Is science to blame?
No, says Nolan. It is us, "what we bring into it." We as a society have divorced science from its super-natural origins, and because of that science is unable to answer the "why." This dark vision of modern day humanity is present in every single villain's viewpoint in the Dark Knight movies, and is far from optimistic.
But it's not enough to bring up old ideas for Nolan. He has to make it extraordinary. So rather than do what he has done before, he tells us that this is just one half of the equation, literally. One half IS the investigation of the material world. But the other half is that mysterious force that binds us together, which originates from a source we cannot glimpse. Again, we return to the word supernatural
, which is used at choice moments during the film. This is not mindless superstition, but a movement towards the Platonic notion of philosophy, in which before we act we must consider the 'why' of a thing. For Plato, there was a Prime Mover and First Cause that existed outside of the sensory realm, and this is by definition supernatural.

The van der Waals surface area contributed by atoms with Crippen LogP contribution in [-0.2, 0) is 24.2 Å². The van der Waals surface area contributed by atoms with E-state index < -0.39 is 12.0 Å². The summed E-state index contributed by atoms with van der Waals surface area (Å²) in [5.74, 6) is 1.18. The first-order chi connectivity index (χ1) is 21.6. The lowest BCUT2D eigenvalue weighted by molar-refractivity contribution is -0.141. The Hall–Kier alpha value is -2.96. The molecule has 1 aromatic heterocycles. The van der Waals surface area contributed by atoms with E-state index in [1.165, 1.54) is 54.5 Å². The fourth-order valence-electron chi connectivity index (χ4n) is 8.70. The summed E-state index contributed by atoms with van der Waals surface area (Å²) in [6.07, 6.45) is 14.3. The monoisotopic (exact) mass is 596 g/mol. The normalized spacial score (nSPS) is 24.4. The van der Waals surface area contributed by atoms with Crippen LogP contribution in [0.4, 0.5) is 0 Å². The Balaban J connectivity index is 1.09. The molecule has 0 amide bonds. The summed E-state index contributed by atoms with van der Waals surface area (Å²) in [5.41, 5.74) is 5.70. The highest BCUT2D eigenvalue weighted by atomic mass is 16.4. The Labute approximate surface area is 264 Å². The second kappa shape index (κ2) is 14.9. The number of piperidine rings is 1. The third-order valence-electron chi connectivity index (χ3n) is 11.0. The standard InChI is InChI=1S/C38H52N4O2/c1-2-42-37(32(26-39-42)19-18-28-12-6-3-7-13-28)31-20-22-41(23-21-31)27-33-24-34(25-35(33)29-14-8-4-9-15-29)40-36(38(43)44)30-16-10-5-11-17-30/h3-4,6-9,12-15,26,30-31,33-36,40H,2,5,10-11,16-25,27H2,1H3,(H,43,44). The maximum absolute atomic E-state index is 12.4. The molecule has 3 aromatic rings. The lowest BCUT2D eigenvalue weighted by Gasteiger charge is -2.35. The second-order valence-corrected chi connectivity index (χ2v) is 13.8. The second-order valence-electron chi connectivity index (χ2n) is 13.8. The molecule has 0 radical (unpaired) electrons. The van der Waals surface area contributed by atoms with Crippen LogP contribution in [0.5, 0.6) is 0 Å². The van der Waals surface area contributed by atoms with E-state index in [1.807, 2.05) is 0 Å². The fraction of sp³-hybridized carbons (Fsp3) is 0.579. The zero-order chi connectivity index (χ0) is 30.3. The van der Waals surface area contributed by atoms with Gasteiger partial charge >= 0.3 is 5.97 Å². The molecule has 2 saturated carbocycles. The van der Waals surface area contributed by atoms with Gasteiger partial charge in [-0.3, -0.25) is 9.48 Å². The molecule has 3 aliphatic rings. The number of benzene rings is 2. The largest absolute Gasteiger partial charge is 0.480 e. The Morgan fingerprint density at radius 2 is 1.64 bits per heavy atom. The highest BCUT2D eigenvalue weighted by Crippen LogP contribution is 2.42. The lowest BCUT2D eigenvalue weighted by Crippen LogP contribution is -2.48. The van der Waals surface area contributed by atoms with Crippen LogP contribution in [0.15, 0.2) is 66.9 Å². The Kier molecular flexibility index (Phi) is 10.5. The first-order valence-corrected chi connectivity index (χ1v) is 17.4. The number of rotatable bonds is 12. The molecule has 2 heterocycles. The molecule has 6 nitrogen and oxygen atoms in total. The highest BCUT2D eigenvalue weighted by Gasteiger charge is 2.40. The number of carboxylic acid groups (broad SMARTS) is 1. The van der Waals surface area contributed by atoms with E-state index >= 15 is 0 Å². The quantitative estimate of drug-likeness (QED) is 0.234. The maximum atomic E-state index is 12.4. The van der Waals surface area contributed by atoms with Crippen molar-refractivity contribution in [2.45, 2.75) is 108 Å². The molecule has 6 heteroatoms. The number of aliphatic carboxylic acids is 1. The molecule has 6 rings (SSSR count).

So Nolan shows us a world ravaged by ourselves. He gives us an Interstellar journey across time and space. We literally transcend time and space with Cooper. And in the end, it's the simplest form of the idea. What can seize hands of a watch? What can rage, rage against the vicious onslaught of time? What can reverse the dying of the light?
Love. A promise. A father. A daughter.
Best of all is that Nolan uses the story, the formal elements of the film, and our own place and time to cause us to reflect. In this he has achieved a film of pure and utter excellence. As I lay awake in bed last night, the film's meanings slid into firm place, where after the first viewing my brain was an amorphous pile of emotionally charged white matter. Each successive contemplation unsheathed another layer of the film. I was unable to sleep. Like the characters, I was unable to go gently into that good night.